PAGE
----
When this is said, it is almost always referring to a fantastic organ piece written by J.S. Bach. It's often used (or imitated) in horror movies to set a scary mood, although usually only the first minute or so is used. It was in Fantasia. If none of that helps you, try this: it goes something like "Da da da.......da-da-da-dum--da-//long pause\\-Da da dum......da-da da-dum", repeats that a couple times, and then builds to a crescendo. If none of those things helps bring it to mind, you should really find it and listen to it, because it's a pretty amazing piece of music.

Besides being the best composer of his era, Bach was also one of the best organ players. As you might expect from the title, the piece has two parts: a toccata and a fugue (well, duh). The point of the toccata is to show off a musician's virtuosity. So it's a big, showy part with lots of crescendos and decrescendos and complicated chords and the like. The fugue is a complex musical form that more qualified noders have already expounded upon. Suffice it to say that Bach could write a kick-ass fugue. And this one is no exception.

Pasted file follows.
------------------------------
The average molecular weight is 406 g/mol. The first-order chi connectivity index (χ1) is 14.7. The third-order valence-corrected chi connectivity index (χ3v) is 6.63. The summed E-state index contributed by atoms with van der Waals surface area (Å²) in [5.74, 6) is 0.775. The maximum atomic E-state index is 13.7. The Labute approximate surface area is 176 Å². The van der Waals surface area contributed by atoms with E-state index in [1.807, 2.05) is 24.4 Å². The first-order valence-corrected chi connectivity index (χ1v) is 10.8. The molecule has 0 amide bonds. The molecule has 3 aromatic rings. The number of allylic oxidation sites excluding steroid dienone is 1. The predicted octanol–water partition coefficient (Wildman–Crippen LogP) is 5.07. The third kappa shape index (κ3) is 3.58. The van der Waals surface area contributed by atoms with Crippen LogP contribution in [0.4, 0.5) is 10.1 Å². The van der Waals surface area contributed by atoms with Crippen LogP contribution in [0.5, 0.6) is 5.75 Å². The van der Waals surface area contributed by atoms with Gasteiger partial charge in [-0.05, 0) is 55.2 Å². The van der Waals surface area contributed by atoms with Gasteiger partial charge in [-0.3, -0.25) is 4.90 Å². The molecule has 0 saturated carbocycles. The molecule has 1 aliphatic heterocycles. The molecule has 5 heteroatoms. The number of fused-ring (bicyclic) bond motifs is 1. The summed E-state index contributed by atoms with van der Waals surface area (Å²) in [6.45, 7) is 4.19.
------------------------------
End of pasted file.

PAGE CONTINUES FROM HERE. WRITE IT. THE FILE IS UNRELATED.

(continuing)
There is some doubt among scholars as to whether Toccata and Fugue in D minor is in fact written by J.S Bach. There is even some debate over whether the piece was originally written for organ.

Many who believe that it is not a J.S Bach composition cite the fact that the piece is not autographed as almost all others by Bach were and that it was copied originally by a sketchy student of Bach's who had a reputation for passing off works that were not by Bach as ones that were. Some scholars also believe that the piece is too raw and unrefined to be the work of Bach, particularly the dissonant arpeggio after the main theme.

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